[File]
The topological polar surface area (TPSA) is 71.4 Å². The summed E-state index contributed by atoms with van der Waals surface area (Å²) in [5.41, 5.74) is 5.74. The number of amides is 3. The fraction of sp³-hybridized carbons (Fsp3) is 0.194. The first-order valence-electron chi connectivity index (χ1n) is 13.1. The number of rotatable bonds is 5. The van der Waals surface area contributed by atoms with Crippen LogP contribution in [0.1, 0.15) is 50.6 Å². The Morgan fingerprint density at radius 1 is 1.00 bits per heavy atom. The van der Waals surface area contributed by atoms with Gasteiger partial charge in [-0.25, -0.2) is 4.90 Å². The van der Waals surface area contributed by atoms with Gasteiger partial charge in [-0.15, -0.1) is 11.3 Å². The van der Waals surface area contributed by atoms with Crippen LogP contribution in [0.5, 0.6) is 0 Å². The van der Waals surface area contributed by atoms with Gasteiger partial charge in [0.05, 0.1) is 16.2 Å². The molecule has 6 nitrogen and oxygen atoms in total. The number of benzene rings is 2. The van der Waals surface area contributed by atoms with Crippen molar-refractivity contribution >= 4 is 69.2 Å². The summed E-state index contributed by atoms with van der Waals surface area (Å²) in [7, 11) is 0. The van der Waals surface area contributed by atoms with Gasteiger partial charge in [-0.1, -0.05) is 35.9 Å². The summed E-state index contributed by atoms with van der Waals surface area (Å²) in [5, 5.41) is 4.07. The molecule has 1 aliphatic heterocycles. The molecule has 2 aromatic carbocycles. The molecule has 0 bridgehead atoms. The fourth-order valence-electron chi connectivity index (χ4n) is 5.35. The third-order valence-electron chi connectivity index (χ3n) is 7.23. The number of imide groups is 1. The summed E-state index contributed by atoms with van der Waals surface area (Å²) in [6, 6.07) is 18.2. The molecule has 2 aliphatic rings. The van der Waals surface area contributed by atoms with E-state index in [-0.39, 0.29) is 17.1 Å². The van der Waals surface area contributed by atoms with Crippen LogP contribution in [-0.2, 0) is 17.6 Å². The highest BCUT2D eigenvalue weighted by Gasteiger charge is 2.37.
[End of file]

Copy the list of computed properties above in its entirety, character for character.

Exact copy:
The topological polar surface area (TPSA) is 71.4 Å². The summed E-state index contributed by atoms with van der Waals surface area (Å²) in [5.41, 5.74) is 5.74. The number of amides is 3. The fraction of sp³-hybridized carbons (Fsp3) is 0.194. The first-order valence-electron chi connectivity index (χ1n) is 13.1. The number of rotatable bonds is 5. The van der Waals surface area contributed by atoms with Crippen LogP contribution in [0.1, 0.15) is 50.6 Å². The Morgan fingerprint density at radius 1 is 1.00 bits per heavy atom. The van der Waals surface area contributed by atoms with Gasteiger partial charge in [-0.25, -0.2) is 4.90 Å². The van der Waals surface area contributed by atoms with Gasteiger partial charge in [-0.15, -0.1) is 11.3 Å². The van der Waals surface area contributed by atoms with Crippen LogP contribution in [0.5, 0.6) is 0 Å². The van der Waals surface area contributed by atoms with Gasteiger partial charge in [0.05, 0.1) is 16.2 Å². The molecule has 6 nitrogen and oxygen atoms in total. The number of benzene rings is 2. The van der Waals surface area contributed by atoms with Crippen molar-refractivity contribution >= 4 is 69.2 Å². The summed E-state index contributed by atoms with van der Waals surface area (Å²) in [7, 11) is 0. The van der Waals surface area contributed by atoms with Gasteiger partial charge in [-0.1, -0.05) is 35.9 Å². The summed E-state index contributed by atoms with van der Waals surface area (Å²) in [5, 5.41) is 4.07. The molecule has 1 aliphatic heterocycles. The molecule has 2 aromatic carbocycles. The molecule has 0 bridgehead atoms. The fourth-order valence-electron chi connectivity index (χ4n) is 5.35. The third-order valence-electron chi connectivity index (χ3n) is 7.23. The number of imide groups is 1. The summed E-state index contributed by atoms with van der Waals surface area (Å²) in [6, 6.07) is 18.2. The molecule has 2 aliphatic rings. The van der Waals surface area contributed by atoms with E-state index in [-0.39, 0.29) is 17.1 Å². The van der Waals surface area contributed by atoms with Crippen LogP contribution in [-0.2, 0) is 17.6 Å². The highest BCUT2D eigenvalue weighted by Gasteiger charge is 2.37.